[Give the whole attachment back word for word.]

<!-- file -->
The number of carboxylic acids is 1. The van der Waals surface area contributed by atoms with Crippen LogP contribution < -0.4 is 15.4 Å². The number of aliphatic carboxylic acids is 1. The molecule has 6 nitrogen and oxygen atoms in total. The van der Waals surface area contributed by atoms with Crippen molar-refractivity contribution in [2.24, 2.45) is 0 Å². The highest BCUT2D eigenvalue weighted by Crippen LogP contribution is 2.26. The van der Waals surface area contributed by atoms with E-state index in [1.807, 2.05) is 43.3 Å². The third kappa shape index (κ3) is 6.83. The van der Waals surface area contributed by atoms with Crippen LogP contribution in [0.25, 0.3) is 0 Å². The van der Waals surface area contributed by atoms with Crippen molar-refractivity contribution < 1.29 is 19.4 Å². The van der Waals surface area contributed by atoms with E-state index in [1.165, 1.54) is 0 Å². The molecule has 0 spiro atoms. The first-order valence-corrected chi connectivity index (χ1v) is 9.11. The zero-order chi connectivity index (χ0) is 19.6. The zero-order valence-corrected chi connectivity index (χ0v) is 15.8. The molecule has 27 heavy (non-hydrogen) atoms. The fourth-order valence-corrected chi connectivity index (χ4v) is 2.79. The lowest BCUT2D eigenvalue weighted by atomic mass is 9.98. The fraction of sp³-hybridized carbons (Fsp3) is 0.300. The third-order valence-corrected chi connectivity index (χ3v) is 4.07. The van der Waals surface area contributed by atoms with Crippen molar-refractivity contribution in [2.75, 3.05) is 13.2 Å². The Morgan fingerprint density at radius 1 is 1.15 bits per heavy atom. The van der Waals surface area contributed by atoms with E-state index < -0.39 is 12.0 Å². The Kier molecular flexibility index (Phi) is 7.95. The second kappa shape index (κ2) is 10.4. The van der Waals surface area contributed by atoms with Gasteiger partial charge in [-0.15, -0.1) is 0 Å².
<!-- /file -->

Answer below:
The number of carboxylic acids is 1. The van der Waals surface area contributed by atoms with Crippen LogP contribution < -0.4 is 15.4 Å². The number of aliphatic carboxylic acids is 1. The molecule has 6 nitrogen and oxygen atoms in total. The van der Waals surface area contributed by atoms with Crippen molar-refractivity contribution in [2.24, 2.45) is 0 Å². The highest BCUT2D eigenvalue weighted by Crippen LogP contribution is 2.26. The van der Waals surface area contributed by atoms with E-state index in [1.807, 2.05) is 43.3 Å². The third kappa shape index (κ3) is 6.83. The van der Waals surface area contributed by atoms with Crippen LogP contribution in [0.25, 0.3) is 0 Å². The van der Waals surface area contributed by atoms with Crippen molar-refractivity contribution < 1.29 is 19.4 Å². The van der Waals surface area contributed by atoms with E-state index in [1.165, 1.54) is 0 Å². The molecule has 0 spiro atoms. The first-order valence-corrected chi connectivity index (χ1v) is 9.11. The zero-order chi connectivity index (χ0) is 19.6. The zero-order valence-corrected chi connectivity index (χ0v) is 15.8. The molecule has 27 heavy (non-hydrogen) atoms. The fourth-order valence-corrected chi connectivity index (χ4v) is 2.79. The lowest BCUT2D eigenvalue weighted by atomic mass is 9.98. The fraction of sp³-hybridized carbons (Fsp3) is 0.300. The third-order valence-corrected chi connectivity index (χ3v) is 4.07. The van der Waals surface area contributed by atoms with Crippen molar-refractivity contribution in [2.75, 3.05) is 13.2 Å². The Morgan fingerprint density at radius 1 is 1.15 bits per heavy atom. The van der Waals surface area contributed by atoms with E-state index < -0.39 is 12.0 Å². The Kier molecular flexibility index (Phi) is 7.95. The second kappa shape index (κ2) is 10.4. The van der Waals surface area contributed by atoms with Gasteiger partial charge in [-0.15, -0.1) is 0 Å².